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Alice in Wonderland (Act I) [El Paso]

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Video Identifier: V.2011-05-0432
Run Time
0h 48m 43s
Date Produced
"Alice in Wonderland" is a ballet in 2 acts, based on Lewis Carroll's 1865 children's book. Originally choreographed by Michael Charnley (London, 1953) to music by Joseph Horovitz. Ruth Page's version was initially called "Alice in the Garden," (not yet a full ballet) with music by Isaac Van Grove. It was premiered in 1970 at the Jacob's Pillow Dance Festival in Massachusetts. The piece was later realized as a full-length ballet: "Alice in Wonderland and Alice Through the Looking Glass," premiered by the Pittsburgh Ballet Theatre in 1971. Music for this extended version was pieced together from many composers. Its Chicago premiere was in April 1977 at the Arie Crown Theatre in the new McCormick Place.

In this undated El Paso performance of Act I, probably from the early 1970s, an introductory segment with a group of children is included.  All dancers are in costume and applause is frequently audible. 
The video begins with a shot of Alice walking to the front of the stage and sitting down with a book, while a hoarde of children, no doubt a hoarde she is ostensibly babysitting, runs onstage and begins shrieking.  The group mostly consists of little girls, but also includes one little boy, who sits down to join Alice while the others play jump rope, leapfrog, duck duck goose, etc.  He eventually rejoins them and accidentally trips one of the girls, who is at first dramatic about her "injury" but then returns to playing.  The children soon exit the stage, stealing Alice's book from her on their way out.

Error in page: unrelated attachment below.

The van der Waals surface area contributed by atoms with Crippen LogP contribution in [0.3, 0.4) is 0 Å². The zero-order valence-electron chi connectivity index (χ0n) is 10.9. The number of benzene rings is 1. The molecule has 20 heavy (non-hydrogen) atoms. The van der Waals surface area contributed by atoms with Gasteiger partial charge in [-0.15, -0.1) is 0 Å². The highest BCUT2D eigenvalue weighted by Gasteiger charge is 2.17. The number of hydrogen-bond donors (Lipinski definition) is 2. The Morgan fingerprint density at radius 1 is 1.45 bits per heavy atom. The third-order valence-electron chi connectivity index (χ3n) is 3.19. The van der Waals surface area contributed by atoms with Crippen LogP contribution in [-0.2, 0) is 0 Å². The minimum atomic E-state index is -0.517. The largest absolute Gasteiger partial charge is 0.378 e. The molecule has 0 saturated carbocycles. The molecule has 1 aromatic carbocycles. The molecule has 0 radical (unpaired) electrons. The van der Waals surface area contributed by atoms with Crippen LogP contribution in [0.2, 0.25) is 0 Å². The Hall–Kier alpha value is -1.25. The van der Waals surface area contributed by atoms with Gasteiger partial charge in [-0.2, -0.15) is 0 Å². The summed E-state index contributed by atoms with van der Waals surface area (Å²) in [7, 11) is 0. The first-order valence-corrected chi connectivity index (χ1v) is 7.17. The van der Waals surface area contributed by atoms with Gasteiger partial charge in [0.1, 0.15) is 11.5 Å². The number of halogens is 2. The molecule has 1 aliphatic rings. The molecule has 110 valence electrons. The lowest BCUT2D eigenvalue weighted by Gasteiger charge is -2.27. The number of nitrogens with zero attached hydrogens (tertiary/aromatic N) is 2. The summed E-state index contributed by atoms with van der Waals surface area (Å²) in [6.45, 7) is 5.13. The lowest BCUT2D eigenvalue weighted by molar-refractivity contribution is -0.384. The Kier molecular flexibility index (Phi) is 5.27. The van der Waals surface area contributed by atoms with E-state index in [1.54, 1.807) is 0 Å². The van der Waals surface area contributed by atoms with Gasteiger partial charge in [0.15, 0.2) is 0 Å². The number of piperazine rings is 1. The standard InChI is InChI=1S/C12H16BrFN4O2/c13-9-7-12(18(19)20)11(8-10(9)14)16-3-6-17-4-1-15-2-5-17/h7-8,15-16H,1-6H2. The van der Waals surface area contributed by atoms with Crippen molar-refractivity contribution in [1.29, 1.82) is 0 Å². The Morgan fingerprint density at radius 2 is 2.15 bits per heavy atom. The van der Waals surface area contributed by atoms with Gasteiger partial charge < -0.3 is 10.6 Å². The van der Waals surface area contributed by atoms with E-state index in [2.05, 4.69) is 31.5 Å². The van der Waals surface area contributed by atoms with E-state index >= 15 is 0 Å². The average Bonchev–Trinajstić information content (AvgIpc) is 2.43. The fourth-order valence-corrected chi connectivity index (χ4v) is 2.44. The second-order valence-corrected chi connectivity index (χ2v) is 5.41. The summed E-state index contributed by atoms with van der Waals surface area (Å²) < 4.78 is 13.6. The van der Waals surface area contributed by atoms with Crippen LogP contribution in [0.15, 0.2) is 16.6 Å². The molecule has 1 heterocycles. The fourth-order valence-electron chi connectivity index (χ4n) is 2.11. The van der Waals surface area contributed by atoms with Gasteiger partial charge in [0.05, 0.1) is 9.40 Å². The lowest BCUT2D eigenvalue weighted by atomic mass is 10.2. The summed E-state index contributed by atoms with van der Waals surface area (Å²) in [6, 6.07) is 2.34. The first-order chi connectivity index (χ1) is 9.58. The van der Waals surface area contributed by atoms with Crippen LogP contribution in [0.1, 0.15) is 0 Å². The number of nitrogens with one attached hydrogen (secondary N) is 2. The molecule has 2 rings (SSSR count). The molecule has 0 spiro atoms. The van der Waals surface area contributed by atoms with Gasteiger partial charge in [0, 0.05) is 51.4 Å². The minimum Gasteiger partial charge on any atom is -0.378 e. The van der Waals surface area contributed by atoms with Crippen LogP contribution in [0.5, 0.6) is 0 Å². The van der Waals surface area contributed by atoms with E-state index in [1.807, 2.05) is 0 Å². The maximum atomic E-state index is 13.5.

As she is about to chase after them, the White Rabbit appears and performs a solo.  Intrigued, Alice follows him and "falls" down the rabbit hole: the lights dim, she spins about, and voices are heard saying "down, down, down, down."  When the lights come up again, Alice is faced with an old maid carrying a large wooden spoon, and then a nurse with a crying baby.  The two tease and taunt Alice while tossing the baby between them and sneezing.  Eventually, they exit with the baby (and the audience applauds); Alice is then joined by an amusing hat-juggler.  They dance a silly sort of pas de deux.  When the entertainment is complete, the two bow to each other while the audience applauds and she follows him offstage.

Then, a group of men (performing the roles of playing cards) enters one at a time, each carrying and/or dragging a limp female dancer (meant to be flowers).  The cards lay all the flowers on the ground where they remain lifeless, even as Alice and the White Rabbit reenter and try to revive them. Dancers apparently dressed as a butterfly and moth enter, but are ushered offstage; the three cards who then remain onstage perform an ensemble dance.  Afterwards, they begin standing up the limp flowers one by one, several of which follow them offstage as they exit.  The five remaining flowers then revive and begin to dance.   Three more then join them and one performs a brief solo at center.  The group completes its dance by splitting into two groups and striking a final 'bloom' pose; Alice enters to see them and, aloud, wishes they could talk.  The flowers swarm around her, all screaming at once, and retire to the edges of the stage as they announce Tiger Lily.

A female soloist then enters and performs a long dance with a tambourine.  When she completes it and all applaud, the flowers usher Alice offstage with them.  Another set of flowers then trickles onstage, bringing with them a large frame (meant to represent the looking glass?).  They perform a dance with the frame, rotating it several times during the dance--Alice passes through once while they do so.  When they eventually carry it offstage, Tiger Lily returns, sans tambourine, and is joined by a male partner (Passion Flower?).  They perform a lengthy pas de deux (sometimes falling out of focus).  Once they complete their dance, they bow to the audience's applause and exit.